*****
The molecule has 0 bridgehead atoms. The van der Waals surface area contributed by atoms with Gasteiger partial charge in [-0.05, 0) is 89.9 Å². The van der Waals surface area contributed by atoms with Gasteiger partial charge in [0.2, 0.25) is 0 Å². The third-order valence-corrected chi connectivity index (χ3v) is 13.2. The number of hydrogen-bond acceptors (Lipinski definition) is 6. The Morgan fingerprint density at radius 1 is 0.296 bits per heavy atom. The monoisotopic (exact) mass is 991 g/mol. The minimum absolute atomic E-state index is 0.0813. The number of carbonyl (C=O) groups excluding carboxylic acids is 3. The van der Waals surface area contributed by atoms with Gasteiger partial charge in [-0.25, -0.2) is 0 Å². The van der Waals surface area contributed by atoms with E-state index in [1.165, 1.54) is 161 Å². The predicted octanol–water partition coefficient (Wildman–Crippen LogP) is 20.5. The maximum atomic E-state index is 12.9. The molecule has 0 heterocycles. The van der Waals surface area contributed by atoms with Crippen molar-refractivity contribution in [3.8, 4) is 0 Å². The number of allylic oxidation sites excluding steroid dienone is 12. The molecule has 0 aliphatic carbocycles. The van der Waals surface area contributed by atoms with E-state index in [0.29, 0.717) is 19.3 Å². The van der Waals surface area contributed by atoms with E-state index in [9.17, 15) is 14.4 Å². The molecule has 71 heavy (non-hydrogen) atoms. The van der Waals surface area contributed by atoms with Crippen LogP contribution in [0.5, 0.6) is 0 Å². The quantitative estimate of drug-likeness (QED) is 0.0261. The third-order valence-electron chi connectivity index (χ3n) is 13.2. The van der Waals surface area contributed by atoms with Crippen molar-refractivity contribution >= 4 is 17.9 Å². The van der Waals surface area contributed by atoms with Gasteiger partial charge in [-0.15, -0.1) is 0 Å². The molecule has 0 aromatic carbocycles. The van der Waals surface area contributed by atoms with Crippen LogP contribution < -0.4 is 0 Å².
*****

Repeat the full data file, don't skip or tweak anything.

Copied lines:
The molecule has 0 bridgehead atoms. The van der Waals surface area contributed by atoms with Gasteiger partial charge in [-0.05, 0) is 89.9 Å². The van der Waals surface area contributed by atoms with Gasteiger partial charge in [0.2, 0.25) is 0 Å². The third-order valence-corrected chi connectivity index (χ3v) is 13.2. The number of hydrogen-bond acceptors (Lipinski definition) is 6. The Morgan fingerprint density at radius 1 is 0.296 bits per heavy atom. The monoisotopic (exact) mass is 991 g/mol. The minimum absolute atomic E-state index is 0.0813. The number of carbonyl (C=O) groups excluding carboxylic acids is 3. The van der Waals surface area contributed by atoms with Gasteiger partial charge in [-0.25, -0.2) is 0 Å². The van der Waals surface area contributed by atoms with E-state index in [1.165, 1.54) is 161 Å². The predicted octanol–water partition coefficient (Wildman–Crippen LogP) is 20.5. The maximum atomic E-state index is 12.9. The molecule has 0 heterocycles. The van der Waals surface area contributed by atoms with Crippen molar-refractivity contribution in [3.8, 4) is 0 Å². The number of allylic oxidation sites excluding steroid dienone is 12. The molecule has 0 aliphatic carbocycles. The van der Waals surface area contributed by atoms with E-state index in [0.29, 0.717) is 19.3 Å². The van der Waals surface area contributed by atoms with E-state index in [9.17, 15) is 14.4 Å². The molecule has 71 heavy (non-hydrogen) atoms. The van der Waals surface area contributed by atoms with Crippen LogP contribution in [0.5, 0.6) is 0 Å². The quantitative estimate of drug-likeness (QED) is 0.0261. The third-order valence-electron chi connectivity index (χ3n) is 13.2. The van der Waals surface area contributed by atoms with Crippen molar-refractivity contribution >= 4 is 17.9 Å². The van der Waals surface area contributed by atoms with Gasteiger partial charge in [-0.15, -0.1) is 0 Å². The molecule has 0 aromatic carbocycles. The van der Waals surface area contributed by atoms with Crippen LogP contribution < -0.4 is 0 Å².